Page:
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Technology Other News 23 Apr 2019 Bug allows anyone to ...

Bug allows anyone to access government’s WhatsApp replacement

DECCAN CHRONICLE.
Published Apr 23, 2019, 5:40 pm IST
Updated Apr 23, 2019, 5:40 pm IST
A bug in an email validation allowed one to not only log in but also join groups in the app.
The app is based on Riot.im from an open source project called Matrix and officially Tchap is still in beta. (Representational photo: Pixabay)
 The app is based on Riot.im from an open source project called Matrix and officially Tchap is still in beta. (Representational photo: Pixabay)

Earlier this month, the French government introduced an app known as Tchap for Android handsets that are meant to be used by its employees as a secure channel for communicating internally. The app was hailed as a WhatsApp and Telegram replacement that provides both private and group messaging services to people only that have government email addresses.

A report by Ars Technica states that the app is by no means a classified communications system but rather a simple app that runs on Android handsets and can be accessed on the public internet. The DINSIC, the French inter-ministry directorate for information systems that runs Tchap states that it “is an instant messenger allowing government employees to exchange real-time information on everyday professional issues, ensuring that the conversations remain hosted on the national territory." Basically, it has been designed to keep official government business off popular social media sites such as Facebook and Telegram’s servers outside France.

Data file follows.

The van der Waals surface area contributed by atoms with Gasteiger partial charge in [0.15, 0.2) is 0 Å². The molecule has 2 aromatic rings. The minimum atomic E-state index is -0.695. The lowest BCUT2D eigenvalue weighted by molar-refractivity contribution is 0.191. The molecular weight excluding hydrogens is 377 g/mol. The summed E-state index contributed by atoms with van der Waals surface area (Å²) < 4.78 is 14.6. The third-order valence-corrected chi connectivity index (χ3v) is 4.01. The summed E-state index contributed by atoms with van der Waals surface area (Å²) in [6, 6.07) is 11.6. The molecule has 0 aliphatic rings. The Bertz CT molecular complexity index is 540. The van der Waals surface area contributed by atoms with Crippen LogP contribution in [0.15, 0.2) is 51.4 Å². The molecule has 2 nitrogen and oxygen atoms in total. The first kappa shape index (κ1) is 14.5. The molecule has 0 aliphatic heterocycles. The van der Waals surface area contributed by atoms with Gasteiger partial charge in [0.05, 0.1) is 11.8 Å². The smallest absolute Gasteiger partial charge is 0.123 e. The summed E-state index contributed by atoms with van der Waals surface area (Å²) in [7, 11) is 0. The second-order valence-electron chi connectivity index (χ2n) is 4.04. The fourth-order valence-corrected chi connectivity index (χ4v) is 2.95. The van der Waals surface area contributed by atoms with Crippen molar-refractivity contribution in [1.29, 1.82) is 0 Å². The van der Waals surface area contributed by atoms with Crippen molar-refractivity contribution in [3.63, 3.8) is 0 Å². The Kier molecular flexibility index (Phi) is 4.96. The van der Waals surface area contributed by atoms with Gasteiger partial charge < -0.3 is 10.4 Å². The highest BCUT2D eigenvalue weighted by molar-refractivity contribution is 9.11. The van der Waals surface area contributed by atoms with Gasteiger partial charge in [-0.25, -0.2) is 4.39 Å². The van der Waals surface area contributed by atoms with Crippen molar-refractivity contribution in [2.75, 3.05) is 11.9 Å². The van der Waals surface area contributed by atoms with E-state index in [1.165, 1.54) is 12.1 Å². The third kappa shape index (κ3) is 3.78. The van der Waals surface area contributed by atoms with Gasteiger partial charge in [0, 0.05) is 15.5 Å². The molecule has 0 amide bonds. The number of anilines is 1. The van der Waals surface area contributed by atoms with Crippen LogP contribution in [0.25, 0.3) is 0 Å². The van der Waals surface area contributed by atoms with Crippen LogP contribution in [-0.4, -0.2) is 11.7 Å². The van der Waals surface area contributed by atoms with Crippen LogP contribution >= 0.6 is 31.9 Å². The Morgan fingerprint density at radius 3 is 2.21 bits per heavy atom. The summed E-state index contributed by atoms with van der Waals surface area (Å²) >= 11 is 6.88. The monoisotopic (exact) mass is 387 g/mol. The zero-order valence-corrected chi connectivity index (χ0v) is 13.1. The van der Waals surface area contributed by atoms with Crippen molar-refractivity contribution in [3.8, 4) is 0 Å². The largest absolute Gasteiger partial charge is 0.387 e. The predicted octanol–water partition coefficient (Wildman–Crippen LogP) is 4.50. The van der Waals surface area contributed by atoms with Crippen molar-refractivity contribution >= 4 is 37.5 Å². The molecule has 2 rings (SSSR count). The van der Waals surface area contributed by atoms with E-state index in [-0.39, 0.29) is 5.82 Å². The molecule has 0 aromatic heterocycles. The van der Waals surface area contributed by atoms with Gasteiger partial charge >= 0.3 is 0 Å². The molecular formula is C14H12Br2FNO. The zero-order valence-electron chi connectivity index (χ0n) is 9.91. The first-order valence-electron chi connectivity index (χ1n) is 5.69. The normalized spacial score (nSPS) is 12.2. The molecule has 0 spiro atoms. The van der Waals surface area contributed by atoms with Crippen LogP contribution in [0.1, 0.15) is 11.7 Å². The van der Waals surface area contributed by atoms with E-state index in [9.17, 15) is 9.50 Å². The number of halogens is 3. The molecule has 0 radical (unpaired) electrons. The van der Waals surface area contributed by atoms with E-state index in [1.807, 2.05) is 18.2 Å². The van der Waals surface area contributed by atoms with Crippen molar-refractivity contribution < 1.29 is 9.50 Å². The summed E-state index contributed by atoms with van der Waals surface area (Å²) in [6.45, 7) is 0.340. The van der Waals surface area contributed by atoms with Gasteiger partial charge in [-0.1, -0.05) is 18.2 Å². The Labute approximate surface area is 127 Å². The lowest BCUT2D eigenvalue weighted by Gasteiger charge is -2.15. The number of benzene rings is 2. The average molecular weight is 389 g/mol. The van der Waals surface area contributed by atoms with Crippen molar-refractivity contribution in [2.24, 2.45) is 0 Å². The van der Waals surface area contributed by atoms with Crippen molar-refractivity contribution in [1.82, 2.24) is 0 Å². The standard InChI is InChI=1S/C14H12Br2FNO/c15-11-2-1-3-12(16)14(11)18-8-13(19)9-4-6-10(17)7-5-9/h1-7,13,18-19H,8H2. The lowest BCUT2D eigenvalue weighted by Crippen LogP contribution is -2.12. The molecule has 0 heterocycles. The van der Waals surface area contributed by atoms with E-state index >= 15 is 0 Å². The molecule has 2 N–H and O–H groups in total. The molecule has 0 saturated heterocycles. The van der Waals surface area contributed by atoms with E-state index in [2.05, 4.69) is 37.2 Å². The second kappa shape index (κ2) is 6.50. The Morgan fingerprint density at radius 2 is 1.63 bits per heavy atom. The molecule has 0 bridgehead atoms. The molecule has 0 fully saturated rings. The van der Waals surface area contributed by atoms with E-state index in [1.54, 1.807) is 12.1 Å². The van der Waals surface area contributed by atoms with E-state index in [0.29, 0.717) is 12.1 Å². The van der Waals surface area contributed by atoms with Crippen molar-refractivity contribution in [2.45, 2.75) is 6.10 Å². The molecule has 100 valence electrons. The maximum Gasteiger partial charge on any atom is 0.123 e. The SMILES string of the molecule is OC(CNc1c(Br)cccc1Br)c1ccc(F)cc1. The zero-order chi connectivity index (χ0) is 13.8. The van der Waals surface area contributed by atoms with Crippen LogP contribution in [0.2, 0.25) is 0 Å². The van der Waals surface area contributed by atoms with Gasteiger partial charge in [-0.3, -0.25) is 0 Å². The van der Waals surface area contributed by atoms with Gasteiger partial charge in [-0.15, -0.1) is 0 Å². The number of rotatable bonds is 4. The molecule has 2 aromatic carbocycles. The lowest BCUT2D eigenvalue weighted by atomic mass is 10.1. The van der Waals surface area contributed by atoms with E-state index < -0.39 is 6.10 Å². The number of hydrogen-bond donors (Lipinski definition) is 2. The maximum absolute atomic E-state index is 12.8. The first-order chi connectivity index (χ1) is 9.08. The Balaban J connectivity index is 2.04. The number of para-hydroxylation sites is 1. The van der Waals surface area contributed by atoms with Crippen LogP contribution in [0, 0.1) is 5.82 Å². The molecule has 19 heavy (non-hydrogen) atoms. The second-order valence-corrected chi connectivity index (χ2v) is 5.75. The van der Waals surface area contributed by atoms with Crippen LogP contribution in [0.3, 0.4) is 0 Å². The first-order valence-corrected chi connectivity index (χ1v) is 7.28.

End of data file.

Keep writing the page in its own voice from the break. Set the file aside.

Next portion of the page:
The app is based on Riot.im from an open source project called Matrix and officially Tchap is still in beta. However, since it’s still in beta stages, it hasn’t gotten off to the best of starts. Security researcher Baptiste Robert had managed to access Tchap, and in the process managed to view all of the internal discussions that were hosted by the service.

As soon as he got access to this information, he quickly contacted Elysee who put him in touch with DINSIC and within the hour his account creation was suspended. The DINSIC issued a patch and service was restored three hours later. DINSIC has explicitly stated that Roberts only had access to public groups that are visible to all members and not to any private chats or confidential material.

What is actually great is that DINSIC responded quickly and they are now taking inputs from security researchers to help in making Tchap more secure. With that being said, it appears that the launch was a bit rushed with little prior planning for security.

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